Town council has directed administration to review its snow and ice policy, following a flurry of complaints by concerned residents.
Alexa Levair, Pincher Creek’s director of operations, was asked to speak to the town’s snow and ice policy when council met at last week’s committee of the whole. The policy, which is available for viewing on the town’s website, prioritizes hills, emergency routes and the downtown core along Main Street for sanding and snowplowing.
School zones and traffic signs are listed as second- and third-level priorities.
Councillors said they’d heard complaints over the Christmas holiday from residents who felt their streets ought to have been plowed.
“I was definitely told by some members of our community that Adelaide Street wasn’t being looked after,” Coun. Mark Barber told the committee, referring to a nearby condominium complex that caters to seniors.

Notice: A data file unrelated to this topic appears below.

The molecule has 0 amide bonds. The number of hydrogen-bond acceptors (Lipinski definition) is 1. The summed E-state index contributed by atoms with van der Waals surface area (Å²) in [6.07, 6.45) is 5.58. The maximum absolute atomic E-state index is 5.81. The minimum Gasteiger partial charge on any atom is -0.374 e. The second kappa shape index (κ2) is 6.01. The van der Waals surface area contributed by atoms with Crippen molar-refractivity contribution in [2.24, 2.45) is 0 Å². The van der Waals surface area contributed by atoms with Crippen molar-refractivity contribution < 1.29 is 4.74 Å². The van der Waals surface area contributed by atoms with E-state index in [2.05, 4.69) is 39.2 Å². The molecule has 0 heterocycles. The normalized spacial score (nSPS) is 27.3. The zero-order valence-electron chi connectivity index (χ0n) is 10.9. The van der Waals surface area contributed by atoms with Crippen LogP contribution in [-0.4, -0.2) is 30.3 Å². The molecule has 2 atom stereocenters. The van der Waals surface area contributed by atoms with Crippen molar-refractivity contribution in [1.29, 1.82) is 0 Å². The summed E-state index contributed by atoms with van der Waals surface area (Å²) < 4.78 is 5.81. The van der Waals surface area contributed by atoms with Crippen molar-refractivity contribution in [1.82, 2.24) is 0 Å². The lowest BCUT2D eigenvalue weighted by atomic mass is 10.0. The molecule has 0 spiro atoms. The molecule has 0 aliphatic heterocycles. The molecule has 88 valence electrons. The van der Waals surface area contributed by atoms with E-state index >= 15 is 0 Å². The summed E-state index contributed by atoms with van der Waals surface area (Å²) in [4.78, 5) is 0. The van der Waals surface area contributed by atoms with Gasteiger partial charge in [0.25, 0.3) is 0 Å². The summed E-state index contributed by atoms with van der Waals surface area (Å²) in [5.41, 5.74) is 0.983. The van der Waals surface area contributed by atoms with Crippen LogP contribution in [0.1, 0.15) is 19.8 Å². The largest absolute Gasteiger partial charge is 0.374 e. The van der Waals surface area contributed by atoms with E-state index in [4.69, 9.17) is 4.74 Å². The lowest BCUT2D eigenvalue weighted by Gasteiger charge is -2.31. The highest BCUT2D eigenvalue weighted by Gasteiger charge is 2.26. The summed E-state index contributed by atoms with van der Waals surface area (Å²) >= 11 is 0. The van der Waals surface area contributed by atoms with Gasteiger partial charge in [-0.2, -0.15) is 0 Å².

“I was hoping that the seniors centres were on high-priority snow removal,” he added.
Levair reminded council that, while such complaints are common, Pincher Creek’s snow and ice policy doesn’t prioritize residential streets.
Despite prevalent misconceptions to the contrary, Levair pointed out that “We aren’t actively plowing every single residential road whenever it snows.”
The town has neither the staff and equipment nor the budget to do much more in terms of plowing and removing snow, she explained.
Mayor Don Anderberg said he’d heard similar complaints, but suggested that a previous council had prioritized snowplowing on Hewetson Avenue leading up to the intersection of Adelaide Street.
Speaking at her office Thursday, Levair said snowplowing isn’t as easy as it might appear.
“Wherever you plow snow, you have to put it somewhere else,” she said, explaining that snow has to be carted away when it piles up. It’s certainly not impossible, but it is time-consuming and costly, she later told Shootin’ the Breeze.
The committee of the whole passed a motion directing Levair to look into whether or not council had upped snowplowing and removal near Adelaide Street.
The director of operations said she planned to bring the town’s snow and ice policy back to council for review this summer.
“It’s about finding a balance,” she said from her office at the town works yard. “Ultimately, it’s council who sets that balance.”